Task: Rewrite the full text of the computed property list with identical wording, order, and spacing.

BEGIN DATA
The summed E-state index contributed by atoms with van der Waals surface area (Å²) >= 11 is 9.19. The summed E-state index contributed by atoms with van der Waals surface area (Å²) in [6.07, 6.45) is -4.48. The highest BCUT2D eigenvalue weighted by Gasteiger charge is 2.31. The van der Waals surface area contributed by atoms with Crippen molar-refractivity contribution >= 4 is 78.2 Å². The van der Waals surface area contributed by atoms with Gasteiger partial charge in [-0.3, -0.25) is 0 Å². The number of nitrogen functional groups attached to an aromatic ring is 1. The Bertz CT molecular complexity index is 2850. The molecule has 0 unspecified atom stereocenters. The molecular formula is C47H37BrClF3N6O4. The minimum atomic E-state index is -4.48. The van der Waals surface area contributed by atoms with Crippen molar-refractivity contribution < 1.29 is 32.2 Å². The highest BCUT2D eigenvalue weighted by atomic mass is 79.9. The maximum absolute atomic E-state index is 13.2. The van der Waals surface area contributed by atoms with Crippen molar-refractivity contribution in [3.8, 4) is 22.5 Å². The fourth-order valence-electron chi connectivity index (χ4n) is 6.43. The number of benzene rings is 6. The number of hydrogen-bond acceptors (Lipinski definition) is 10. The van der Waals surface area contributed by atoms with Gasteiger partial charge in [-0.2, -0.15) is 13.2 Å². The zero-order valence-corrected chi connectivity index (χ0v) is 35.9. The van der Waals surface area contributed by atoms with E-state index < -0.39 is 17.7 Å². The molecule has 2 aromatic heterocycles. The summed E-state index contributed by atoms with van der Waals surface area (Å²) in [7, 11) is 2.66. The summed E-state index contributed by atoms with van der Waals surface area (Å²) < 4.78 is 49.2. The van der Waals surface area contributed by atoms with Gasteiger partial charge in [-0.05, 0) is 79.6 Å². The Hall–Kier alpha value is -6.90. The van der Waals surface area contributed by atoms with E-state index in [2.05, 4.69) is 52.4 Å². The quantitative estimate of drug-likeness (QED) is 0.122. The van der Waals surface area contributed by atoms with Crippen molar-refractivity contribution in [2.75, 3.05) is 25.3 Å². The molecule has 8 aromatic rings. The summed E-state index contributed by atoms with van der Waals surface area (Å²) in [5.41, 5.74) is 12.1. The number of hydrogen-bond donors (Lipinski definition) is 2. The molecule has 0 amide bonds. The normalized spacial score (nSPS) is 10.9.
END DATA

The summed E-state index contributed by atoms with van der Waals surface area (Å²) >= 11 is 9.19. The summed E-state index contributed by atoms with van der Waals surface area (Å²) in [6.07, 6.45) is -4.48. The highest BCUT2D eigenvalue weighted by Gasteiger charge is 2.31. The van der Waals surface area contributed by atoms with Crippen molar-refractivity contribution >= 4 is 78.2 Å². The van der Waals surface area contributed by atoms with Gasteiger partial charge in [-0.3, -0.25) is 0 Å². The number of nitrogen functional groups attached to an aromatic ring is 1. The Bertz CT molecular complexity index is 2850. The molecule has 0 unspecified atom stereocenters. The molecular formula is C47H37BrClF3N6O4. The minimum atomic E-state index is -4.48. The van der Waals surface area contributed by atoms with Crippen molar-refractivity contribution < 1.29 is 32.2 Å². The highest BCUT2D eigenvalue weighted by atomic mass is 79.9. The maximum absolute atomic E-state index is 13.2. The van der Waals surface area contributed by atoms with Crippen molar-refractivity contribution in [3.8, 4) is 22.5 Å². The fourth-order valence-electron chi connectivity index (χ4n) is 6.43. The number of benzene rings is 6. The number of hydrogen-bond acceptors (Lipinski definition) is 10. The van der Waals surface area contributed by atoms with Gasteiger partial charge in [-0.2, -0.15) is 13.2 Å². The zero-order valence-corrected chi connectivity index (χ0v) is 35.9. The van der Waals surface area contributed by atoms with E-state index < -0.39 is 17.7 Å². The molecule has 2 aromatic heterocycles. The summed E-state index contributed by atoms with van der Waals surface area (Å²) in [7, 11) is 2.66. The summed E-state index contributed by atoms with van der Waals surface area (Å²) < 4.78 is 49.2. The van der Waals surface area contributed by atoms with Gasteiger partial charge in [-0.05, 0) is 79.6 Å². The Hall–Kier alpha value is -6.90. The van der Waals surface area contributed by atoms with E-state index in [2.05, 4.69) is 52.4 Å². The quantitative estimate of drug-likeness (QED) is 0.122. The van der Waals surface area contributed by atoms with Crippen molar-refractivity contribution in [2.75, 3.05) is 25.3 Å². The molecule has 8 aromatic rings. The summed E-state index contributed by atoms with van der Waals surface area (Å²) in [5.41, 5.74) is 12.1. The number of hydrogen-bond donors (Lipinski definition) is 2. The molecule has 0 amide bonds. The normalized spacial score (nSPS) is 10.9.